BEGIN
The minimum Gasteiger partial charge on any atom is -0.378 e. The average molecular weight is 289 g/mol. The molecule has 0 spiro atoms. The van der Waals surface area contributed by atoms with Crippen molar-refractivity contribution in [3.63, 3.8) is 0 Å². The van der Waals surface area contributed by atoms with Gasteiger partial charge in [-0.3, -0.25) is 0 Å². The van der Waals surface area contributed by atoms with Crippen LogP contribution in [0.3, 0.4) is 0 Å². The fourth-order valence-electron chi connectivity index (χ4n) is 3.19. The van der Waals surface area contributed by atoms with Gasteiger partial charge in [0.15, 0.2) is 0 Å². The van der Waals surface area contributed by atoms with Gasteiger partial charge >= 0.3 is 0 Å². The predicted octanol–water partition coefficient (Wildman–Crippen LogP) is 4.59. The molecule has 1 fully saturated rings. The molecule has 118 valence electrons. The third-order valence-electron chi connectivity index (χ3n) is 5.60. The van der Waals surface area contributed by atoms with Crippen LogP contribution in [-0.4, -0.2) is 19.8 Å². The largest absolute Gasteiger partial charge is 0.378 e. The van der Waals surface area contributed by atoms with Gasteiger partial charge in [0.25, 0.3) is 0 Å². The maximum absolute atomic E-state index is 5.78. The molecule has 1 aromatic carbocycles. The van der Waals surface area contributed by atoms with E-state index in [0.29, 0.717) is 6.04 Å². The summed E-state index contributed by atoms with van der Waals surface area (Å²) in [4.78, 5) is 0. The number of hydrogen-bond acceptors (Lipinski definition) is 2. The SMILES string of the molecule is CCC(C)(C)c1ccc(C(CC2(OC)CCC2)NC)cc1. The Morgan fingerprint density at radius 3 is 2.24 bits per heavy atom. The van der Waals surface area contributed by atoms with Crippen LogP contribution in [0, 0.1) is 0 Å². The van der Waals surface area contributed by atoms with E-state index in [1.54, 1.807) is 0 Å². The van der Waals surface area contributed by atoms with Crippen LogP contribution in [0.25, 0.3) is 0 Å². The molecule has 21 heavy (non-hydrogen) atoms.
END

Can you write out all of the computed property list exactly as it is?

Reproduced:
The minimum Gasteiger partial charge on any atom is -0.378 e. The average molecular weight is 289 g/mol. The molecule has 0 spiro atoms. The van der Waals surface area contributed by atoms with Crippen molar-refractivity contribution in [3.63, 3.8) is 0 Å². The van der Waals surface area contributed by atoms with Gasteiger partial charge in [-0.3, -0.25) is 0 Å². The van der Waals surface area contributed by atoms with Crippen LogP contribution in [0.3, 0.4) is 0 Å². The fourth-order valence-electron chi connectivity index (χ4n) is 3.19. The van der Waals surface area contributed by atoms with Gasteiger partial charge in [0.15, 0.2) is 0 Å². The van der Waals surface area contributed by atoms with Gasteiger partial charge >= 0.3 is 0 Å². The predicted octanol–water partition coefficient (Wildman–Crippen LogP) is 4.59. The molecule has 1 fully saturated rings. The molecule has 118 valence electrons. The third-order valence-electron chi connectivity index (χ3n) is 5.60. The van der Waals surface area contributed by atoms with Crippen LogP contribution in [-0.4, -0.2) is 19.8 Å². The largest absolute Gasteiger partial charge is 0.378 e. The van der Waals surface area contributed by atoms with Gasteiger partial charge in [0.25, 0.3) is 0 Å². The maximum absolute atomic E-state index is 5.78. The molecule has 1 aromatic carbocycles. The van der Waals surface area contributed by atoms with E-state index in [0.29, 0.717) is 6.04 Å². The summed E-state index contributed by atoms with van der Waals surface area (Å²) in [4.78, 5) is 0. The number of hydrogen-bond acceptors (Lipinski definition) is 2. The SMILES string of the molecule is CCC(C)(C)c1ccc(C(CC2(OC)CCC2)NC)cc1. The Morgan fingerprint density at radius 3 is 2.24 bits per heavy atom. The van der Waals surface area contributed by atoms with Crippen LogP contribution in [0, 0.1) is 0 Å². The van der Waals surface area contributed by atoms with E-state index in [1.54, 1.807) is 0 Å². The van der Waals surface area contributed by atoms with Crippen LogP contribution in [0.25, 0.3) is 0 Å². The molecule has 21 heavy (non-hydrogen) atoms.